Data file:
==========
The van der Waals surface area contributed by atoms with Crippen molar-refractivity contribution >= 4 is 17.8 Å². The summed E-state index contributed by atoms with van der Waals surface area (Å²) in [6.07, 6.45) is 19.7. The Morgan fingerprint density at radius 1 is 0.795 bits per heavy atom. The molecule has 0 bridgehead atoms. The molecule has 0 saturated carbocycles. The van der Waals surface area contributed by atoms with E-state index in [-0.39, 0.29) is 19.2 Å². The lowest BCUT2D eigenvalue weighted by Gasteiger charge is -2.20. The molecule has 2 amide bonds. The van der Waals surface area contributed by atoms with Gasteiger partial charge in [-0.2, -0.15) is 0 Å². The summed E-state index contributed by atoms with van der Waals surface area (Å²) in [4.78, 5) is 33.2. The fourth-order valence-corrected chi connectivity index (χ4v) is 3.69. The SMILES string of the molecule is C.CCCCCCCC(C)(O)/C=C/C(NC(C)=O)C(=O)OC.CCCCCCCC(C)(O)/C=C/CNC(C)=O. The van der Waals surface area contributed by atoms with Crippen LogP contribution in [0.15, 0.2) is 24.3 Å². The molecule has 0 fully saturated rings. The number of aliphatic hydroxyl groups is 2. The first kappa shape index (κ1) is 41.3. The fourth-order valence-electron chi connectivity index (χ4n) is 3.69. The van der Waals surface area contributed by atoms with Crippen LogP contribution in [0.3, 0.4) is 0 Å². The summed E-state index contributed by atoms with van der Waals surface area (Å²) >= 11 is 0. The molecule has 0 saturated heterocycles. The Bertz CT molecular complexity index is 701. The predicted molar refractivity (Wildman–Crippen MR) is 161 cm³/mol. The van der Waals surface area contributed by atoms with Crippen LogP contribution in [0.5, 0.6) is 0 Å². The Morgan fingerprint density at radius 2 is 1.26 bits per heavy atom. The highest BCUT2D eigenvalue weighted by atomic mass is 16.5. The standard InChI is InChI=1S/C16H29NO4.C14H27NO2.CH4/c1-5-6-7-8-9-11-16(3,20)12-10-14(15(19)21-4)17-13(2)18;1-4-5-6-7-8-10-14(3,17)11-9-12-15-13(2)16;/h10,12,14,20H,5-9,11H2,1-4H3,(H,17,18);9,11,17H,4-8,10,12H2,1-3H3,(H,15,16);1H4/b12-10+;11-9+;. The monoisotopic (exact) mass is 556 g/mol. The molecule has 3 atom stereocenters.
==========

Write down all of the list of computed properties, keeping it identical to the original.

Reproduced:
The van der Waals surface area contributed by atoms with Crippen molar-refractivity contribution >= 4 is 17.8 Å². The summed E-state index contributed by atoms with van der Waals surface area (Å²) in [6.07, 6.45) is 19.7. The Morgan fingerprint density at radius 1 is 0.795 bits per heavy atom. The molecule has 0 bridgehead atoms. The molecule has 0 saturated carbocycles. The van der Waals surface area contributed by atoms with E-state index in [-0.39, 0.29) is 19.2 Å². The lowest BCUT2D eigenvalue weighted by Gasteiger charge is -2.20. The molecule has 2 amide bonds. The van der Waals surface area contributed by atoms with Gasteiger partial charge in [-0.2, -0.15) is 0 Å². The summed E-state index contributed by atoms with van der Waals surface area (Å²) in [4.78, 5) is 33.2. The fourth-order valence-corrected chi connectivity index (χ4v) is 3.69. The SMILES string of the molecule is C.CCCCCCCC(C)(O)/C=C/C(NC(C)=O)C(=O)OC.CCCCCCCC(C)(O)/C=C/CNC(C)=O. The van der Waals surface area contributed by atoms with Crippen LogP contribution in [0.15, 0.2) is 24.3 Å². The molecule has 0 fully saturated rings. The number of aliphatic hydroxyl groups is 2. The first kappa shape index (κ1) is 41.3. The fourth-order valence-electron chi connectivity index (χ4n) is 3.69. The van der Waals surface area contributed by atoms with Crippen LogP contribution in [0.3, 0.4) is 0 Å². The summed E-state index contributed by atoms with van der Waals surface area (Å²) >= 11 is 0. The molecule has 0 saturated heterocycles. The Bertz CT molecular complexity index is 701. The predicted molar refractivity (Wildman–Crippen MR) is 161 cm³/mol. The van der Waals surface area contributed by atoms with Crippen LogP contribution in [0.5, 0.6) is 0 Å². The Morgan fingerprint density at radius 2 is 1.26 bits per heavy atom. The highest BCUT2D eigenvalue weighted by atomic mass is 16.5. The standard InChI is InChI=1S/C16H29NO4.C14H27NO2.CH4/c1-5-6-7-8-9-11-16(3,20)12-10-14(15(19)21-4)17-13(2)18;1-4-5-6-7-8-10-14(3,17)11-9-12-15-13(2)16;/h10,12,14,20H,5-9,11H2,1-4H3,(H,17,18);9,11,17H,4-8,10,12H2,1-3H3,(H,15,16);1H4/b12-10+;11-9+;. The monoisotopic (exact) mass is 556 g/mol. The molecule has 3 atom stereocenters.